June 27, 2013 — Texas Gov. Rick Perry (R) on Wednesday called a second special session of the state Legislature to address an omnibus antiabortion-rights bill (SB 5) that Republicans failed to pass during this week's special session, the Texas Tribune reports. The 30-day session will begin on July 1 and also address proposals on transportation and sentences for capital murder (Root, Texas Tribune, 6/27).
SB 5 includes four abortion regulations that failed to progress in either chamber of the Legislature during the regular session: a ban on abortion after 20 weeks of pregnancy unless a woman's life is in danger, a requirement that abortions be performed at an ambulatory surgical center, a mandate that physicians administer medication abortion drugs in person and a requirement that physicians who perform abortions have admitting privileges at a hospital within 30 miles.
Republicans on Tuesday failed to pass the bill by a midnight deadline after state Sen. Wendy Davis (D) filibustered it for more than 10 hours and a crowd of abortion-rights supporters further stalled the voting (Women's Health Policy Report, 6/26).
Davis in an interview with CNN's Anderson Cooper on Wednesday said a second attempt at a filibuster is unlikely. "If [Republicans] are smarter about their time management going into this next called session, it's likely we won't have an opportunity to do this again," she said (MacLaggan, Reuters, 6/26). However, she added, "We empowered the voice of [the] people in Texas and people who wanted to stand against ... this big government intrusion, into their personal lives" (Smith/Sutton, CNN, 6/27).
Hours after the vote failed, Perry released a statement saying he would call a second special session "because too much important work remains undone." He said, "Texans value life and want to protect women and the unborn," adding, "We will not allow the breakdown of decorum and decency to prevent us from doing what the people of this state hired us to do."
Lt. Gov. David Dewhurst (R) added, "I congratulate Gov. Perry for his decision to call a second special session to address the issues derailed by the actions of an angry mob in the closing moments of the first" (Root, Texas Tribune, 6/26).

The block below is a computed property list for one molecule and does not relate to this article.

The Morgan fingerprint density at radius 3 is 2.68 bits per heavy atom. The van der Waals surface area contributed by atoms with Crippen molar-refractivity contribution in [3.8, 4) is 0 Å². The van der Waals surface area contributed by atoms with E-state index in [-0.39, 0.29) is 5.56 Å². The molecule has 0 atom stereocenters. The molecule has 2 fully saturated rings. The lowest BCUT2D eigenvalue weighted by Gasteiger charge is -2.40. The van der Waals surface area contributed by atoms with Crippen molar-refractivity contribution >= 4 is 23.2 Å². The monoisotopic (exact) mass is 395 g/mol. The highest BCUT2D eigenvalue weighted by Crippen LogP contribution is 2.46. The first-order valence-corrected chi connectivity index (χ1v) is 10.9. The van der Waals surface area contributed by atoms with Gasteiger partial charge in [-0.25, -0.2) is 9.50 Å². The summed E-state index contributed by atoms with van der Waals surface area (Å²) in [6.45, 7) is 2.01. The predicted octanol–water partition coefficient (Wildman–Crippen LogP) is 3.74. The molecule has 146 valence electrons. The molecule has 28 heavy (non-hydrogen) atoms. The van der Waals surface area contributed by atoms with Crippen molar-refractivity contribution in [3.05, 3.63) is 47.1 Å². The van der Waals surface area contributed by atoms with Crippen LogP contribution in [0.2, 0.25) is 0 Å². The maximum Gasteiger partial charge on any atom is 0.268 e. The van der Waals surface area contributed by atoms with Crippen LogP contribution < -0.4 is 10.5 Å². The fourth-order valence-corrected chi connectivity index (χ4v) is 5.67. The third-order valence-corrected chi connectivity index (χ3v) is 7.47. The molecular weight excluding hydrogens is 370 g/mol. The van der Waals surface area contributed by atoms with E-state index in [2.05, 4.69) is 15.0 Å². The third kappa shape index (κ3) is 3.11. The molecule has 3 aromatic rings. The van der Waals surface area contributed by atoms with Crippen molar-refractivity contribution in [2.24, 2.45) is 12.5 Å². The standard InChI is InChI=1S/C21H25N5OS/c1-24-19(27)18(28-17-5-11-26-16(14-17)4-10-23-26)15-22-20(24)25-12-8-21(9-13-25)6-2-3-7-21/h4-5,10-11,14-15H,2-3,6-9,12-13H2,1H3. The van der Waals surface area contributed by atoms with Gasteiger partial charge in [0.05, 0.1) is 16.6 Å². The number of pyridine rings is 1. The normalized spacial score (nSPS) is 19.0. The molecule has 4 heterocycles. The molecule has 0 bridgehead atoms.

Supporters Comment on Filibuster, Protests
Planned Parenthood Action Fund President Cecile Richards in a statement said Perry "lost this fight in regular session, and even after they broke the rules he and his allies lost again in front of the entire country [Tuesday] night." She added, "They tried every trick in the book, blocking testimony from the very women whose lives would be affected, voting in the middle of the night, shutting down the debate -- they couldn't get this done because Texans would not let them" (CNN, 6/27).
NARAL Pro-Choice America President Ilyse Hogue in a statement said that Davis "inspired people across the country and showed us what a true pro-choice champion looks like." She added, "Outnumbered by anti-choice politicians in the Texas state Senate, yet supported by a galvanized crowd of protesters, Wendy stood victorious and made history in the fight to protect a woman's right to choose" (Sullivan, Washington Post, 6/26).
Abortion-Rights Supporters See Shift in Momentum
Abortion-rights supporters believe the repercussions of the "knock-down, drag-out Texas fight" could work in their favor in other states and at the federal level, Politico reports.
Judy Waxman -- vice president of health and reproductive rights at the National Women's Law Center -- said, "If this can happen in Texas, if this kind of resistance results in awareness in the nation, women will be heard," adding, "I think there are implications for every state and the federal government, as well."
EMILY's List's Jess McIntosh said, "I think [Tuesday] probably is one of the most galvanizing events that we have seen, but it is one of a string of them" (Glueck, Politico, 6/27).
Davis' Filibuster Puts Spotlight on Texas, New York Times Columnist Writes
A recent filibuster by Sen. Rand Paul (R-Ky.) about drones "was a walk in the park compared with what Davis went through," writes New York Times columnist Gail Collins.
Collins predicts that while the "anti-abortion bill will be back," the "protesters will undoubtedly be back, too." Meanwhile, "Texans are wondering if this could be a new era for a state that really hasn't been in the national eye for ages," she adds (Collins, New York Times, 6/26).